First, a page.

"The Zanti Misfits" like much of Stefano's work provides a neat allegory about human nature. We also get "The Borderlands" and many other classic episodes mixed with claptrap like "Human Factor" but almost everything here is terrific even if we're only getting half a season at a higher price than before.
Why not include a commentary track from surviving actors or David J. Suchow the author on the definitive book on "The Outer Limits"?Read more ›
In fact, if I had been a little bit older when I first watched the series, I think my life might have been different. I was too young at the time to really be able to hold onto the dramatic impact and theme of each episode. What truly amazes me is how much the story and theme carry the episode, and how minimal the special effects. This realization has made me rethink my whole experience with contemporary science fiction cinema. Once all the computer graphic, virtual reality special effects, all the senseless, sensationalistic violence and sex are stripped away, how much does contemporary science fiction really tell a story?
I can hardly think of any contemporary science fiction movie that can stand on the story line alone, without the aid of special effects. Yet the creators of Outer Limits were able to accomplish amazing dramatic effects with light and shadow, playhouse sets, and black and white photography. Better yet, with a constantly changing cast, the acting comes across far superior to so much of today's stock, formula performances by Hollywood stock performers. Today, make a science fiction and chances are that you've got to cast Kenau Reeves, Tom Kruse, or the Star Trek/Wars crew to even get into production.Read more ›
- 32 restored copies
- the two "restored" alternate pilots ("Please Stand By" and "The Unknown")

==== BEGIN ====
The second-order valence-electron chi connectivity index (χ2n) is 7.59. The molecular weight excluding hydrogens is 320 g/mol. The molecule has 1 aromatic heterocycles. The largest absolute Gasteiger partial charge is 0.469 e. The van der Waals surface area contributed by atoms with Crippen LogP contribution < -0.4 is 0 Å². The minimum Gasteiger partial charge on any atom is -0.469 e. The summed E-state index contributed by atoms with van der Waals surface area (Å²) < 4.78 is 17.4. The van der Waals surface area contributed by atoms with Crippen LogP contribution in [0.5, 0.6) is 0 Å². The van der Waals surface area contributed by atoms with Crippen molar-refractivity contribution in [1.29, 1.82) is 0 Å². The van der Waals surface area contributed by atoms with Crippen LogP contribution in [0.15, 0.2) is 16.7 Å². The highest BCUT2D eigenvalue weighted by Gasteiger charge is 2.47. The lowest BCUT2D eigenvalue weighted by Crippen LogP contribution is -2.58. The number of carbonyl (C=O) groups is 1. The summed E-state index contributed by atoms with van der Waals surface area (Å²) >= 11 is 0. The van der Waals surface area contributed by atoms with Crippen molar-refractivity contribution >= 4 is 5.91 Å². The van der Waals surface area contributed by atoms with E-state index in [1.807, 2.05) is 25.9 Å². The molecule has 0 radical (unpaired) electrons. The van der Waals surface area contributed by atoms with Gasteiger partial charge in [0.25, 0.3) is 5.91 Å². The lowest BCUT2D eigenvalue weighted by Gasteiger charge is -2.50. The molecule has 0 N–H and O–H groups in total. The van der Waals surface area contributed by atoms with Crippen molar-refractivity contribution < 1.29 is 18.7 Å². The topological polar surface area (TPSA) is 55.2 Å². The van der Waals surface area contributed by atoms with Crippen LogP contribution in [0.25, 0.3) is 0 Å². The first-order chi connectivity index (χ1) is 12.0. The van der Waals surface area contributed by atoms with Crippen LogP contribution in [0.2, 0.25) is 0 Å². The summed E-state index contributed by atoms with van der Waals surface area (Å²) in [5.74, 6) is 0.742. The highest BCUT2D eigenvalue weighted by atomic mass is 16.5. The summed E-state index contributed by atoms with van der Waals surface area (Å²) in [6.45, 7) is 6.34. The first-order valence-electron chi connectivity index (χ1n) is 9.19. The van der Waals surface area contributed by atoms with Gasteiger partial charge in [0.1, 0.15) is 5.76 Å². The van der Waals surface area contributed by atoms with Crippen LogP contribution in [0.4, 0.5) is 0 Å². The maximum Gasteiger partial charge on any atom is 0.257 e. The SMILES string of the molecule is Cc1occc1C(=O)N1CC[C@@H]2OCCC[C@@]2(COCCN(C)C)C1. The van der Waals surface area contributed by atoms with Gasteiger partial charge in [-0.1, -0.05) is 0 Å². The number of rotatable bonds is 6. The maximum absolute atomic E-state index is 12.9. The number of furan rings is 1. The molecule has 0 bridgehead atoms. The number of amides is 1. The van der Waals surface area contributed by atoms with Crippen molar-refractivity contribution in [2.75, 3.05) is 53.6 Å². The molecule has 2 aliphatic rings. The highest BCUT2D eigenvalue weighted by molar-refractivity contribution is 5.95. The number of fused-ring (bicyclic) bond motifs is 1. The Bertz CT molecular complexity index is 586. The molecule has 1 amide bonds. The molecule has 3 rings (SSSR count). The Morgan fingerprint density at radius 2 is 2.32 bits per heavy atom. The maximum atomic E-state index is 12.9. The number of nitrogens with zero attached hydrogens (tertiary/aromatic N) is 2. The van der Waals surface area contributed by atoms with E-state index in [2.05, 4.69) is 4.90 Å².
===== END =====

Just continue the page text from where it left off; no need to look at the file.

- restored trailers and promos
- audio commentaries by expert David J. Schow
- interviews with "Outer Limits" cast and crew
- isolated scores
- languages options (dubbings and subtitles: English, Spanish, French)
"When this passion called aspiration becomes lust, then aspiration degenerates, becomes vulgar ambition, by which sin the angels fell."
--End Narration from "The Bellero Shield".
This set makes no sense whatsoever. Without ANY additional attractions, I don't see why anyone would buy this.
Most Recent Customer Reviews
Just an amazing and advanced series for its time. What more can be said!Published 25 days ago by Greg Smith
With "The Twilight Zone," all television film began here. It remains a watchable classic!Published 2 months ago by Jeremy M. Miller
I had to return this item twice due to scratches on the discs. My DVD player would not play these due to the scratches. Read morePublished 2 months ago by A. G Provencal
|Topic||From this Discussion|
|Let;'s get this straight!||
No, they're the EXACT SAME flipper discs, just split up into two pieces so that instead of buying "Season 1" you have you buy "Season 1, Volume 1" and "Season 1, Volume 2."
The only difference is in the PACKAGING.
Aug 3, 2007 by ZTT Fan | See all 3 posts
Still black and white. Still the same transfers. Still no extras. Another still born project.
Jun 21, 2007 by Wayne Klein | See all 3 posts